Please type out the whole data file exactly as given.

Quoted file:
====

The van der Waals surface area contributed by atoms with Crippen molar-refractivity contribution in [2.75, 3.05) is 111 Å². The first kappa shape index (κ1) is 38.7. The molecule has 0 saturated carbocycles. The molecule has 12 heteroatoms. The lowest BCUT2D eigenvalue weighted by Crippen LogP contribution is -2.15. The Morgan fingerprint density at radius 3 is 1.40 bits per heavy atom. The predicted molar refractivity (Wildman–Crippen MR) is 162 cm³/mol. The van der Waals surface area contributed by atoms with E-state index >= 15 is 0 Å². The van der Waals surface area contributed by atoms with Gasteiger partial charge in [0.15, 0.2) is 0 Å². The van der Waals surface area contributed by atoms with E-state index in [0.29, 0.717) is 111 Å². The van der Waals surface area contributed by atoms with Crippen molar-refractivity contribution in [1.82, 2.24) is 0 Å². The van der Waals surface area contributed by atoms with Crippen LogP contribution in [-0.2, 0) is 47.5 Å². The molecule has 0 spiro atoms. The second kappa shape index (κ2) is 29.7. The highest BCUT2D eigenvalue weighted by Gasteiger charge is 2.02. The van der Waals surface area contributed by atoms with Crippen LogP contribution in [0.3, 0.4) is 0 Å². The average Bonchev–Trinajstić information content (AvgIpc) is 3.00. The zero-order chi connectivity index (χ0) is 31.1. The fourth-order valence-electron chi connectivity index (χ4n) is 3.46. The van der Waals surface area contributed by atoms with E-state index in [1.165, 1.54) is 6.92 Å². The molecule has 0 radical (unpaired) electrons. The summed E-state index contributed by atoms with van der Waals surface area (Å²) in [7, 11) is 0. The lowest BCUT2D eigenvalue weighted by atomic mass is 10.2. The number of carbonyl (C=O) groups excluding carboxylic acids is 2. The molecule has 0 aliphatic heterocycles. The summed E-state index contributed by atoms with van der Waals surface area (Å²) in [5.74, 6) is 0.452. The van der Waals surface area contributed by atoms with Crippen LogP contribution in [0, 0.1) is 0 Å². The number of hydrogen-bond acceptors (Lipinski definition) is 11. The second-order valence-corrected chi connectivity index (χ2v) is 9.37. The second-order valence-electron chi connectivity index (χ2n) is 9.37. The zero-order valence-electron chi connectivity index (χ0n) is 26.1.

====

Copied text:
The van der Waals surface area contributed by atoms with Crippen molar-refractivity contribution in [2.75, 3.05) is 111 Å². The first kappa shape index (κ1) is 38.7. The molecule has 0 saturated carbocycles. The molecule has 12 heteroatoms. The lowest BCUT2D eigenvalue weighted by Crippen LogP contribution is -2.15. The Morgan fingerprint density at radius 3 is 1.40 bits per heavy atom. The predicted molar refractivity (Wildman–Crippen MR) is 162 cm³/mol. The van der Waals surface area contributed by atoms with E-state index >= 15 is 0 Å². The van der Waals surface area contributed by atoms with Gasteiger partial charge in [0.15, 0.2) is 0 Å². The van der Waals surface area contributed by atoms with E-state index in [0.29, 0.717) is 111 Å². The van der Waals surface area contributed by atoms with Crippen molar-refractivity contribution in [1.82, 2.24) is 0 Å². The van der Waals surface area contributed by atoms with Crippen LogP contribution in [-0.2, 0) is 47.5 Å². The molecule has 0 spiro atoms. The second kappa shape index (κ2) is 29.7. The highest BCUT2D eigenvalue weighted by Gasteiger charge is 2.02. The van der Waals surface area contributed by atoms with Crippen LogP contribution in [0.3, 0.4) is 0 Å². The average Bonchev–Trinajstić information content (AvgIpc) is 3.00. The zero-order chi connectivity index (χ0) is 31.1. The fourth-order valence-electron chi connectivity index (χ4n) is 3.46. The van der Waals surface area contributed by atoms with E-state index in [1.165, 1.54) is 6.92 Å². The molecule has 0 radical (unpaired) electrons. The summed E-state index contributed by atoms with van der Waals surface area (Å²) in [7, 11) is 0. The lowest BCUT2D eigenvalue weighted by atomic mass is 10.2. The number of carbonyl (C=O) groups excluding carboxylic acids is 2. The molecule has 0 aliphatic heterocycles. The summed E-state index contributed by atoms with van der Waals surface area (Å²) in [5.74, 6) is 0.452. The van der Waals surface area contributed by atoms with Crippen LogP contribution in [0, 0.1) is 0 Å². The number of hydrogen-bond acceptors (Lipinski definition) is 11. The second-order valence-corrected chi connectivity index (χ2v) is 9.37. The second-order valence-electron chi connectivity index (χ2n) is 9.37. The zero-order valence-electron chi connectivity index (χ0n) is 26.1.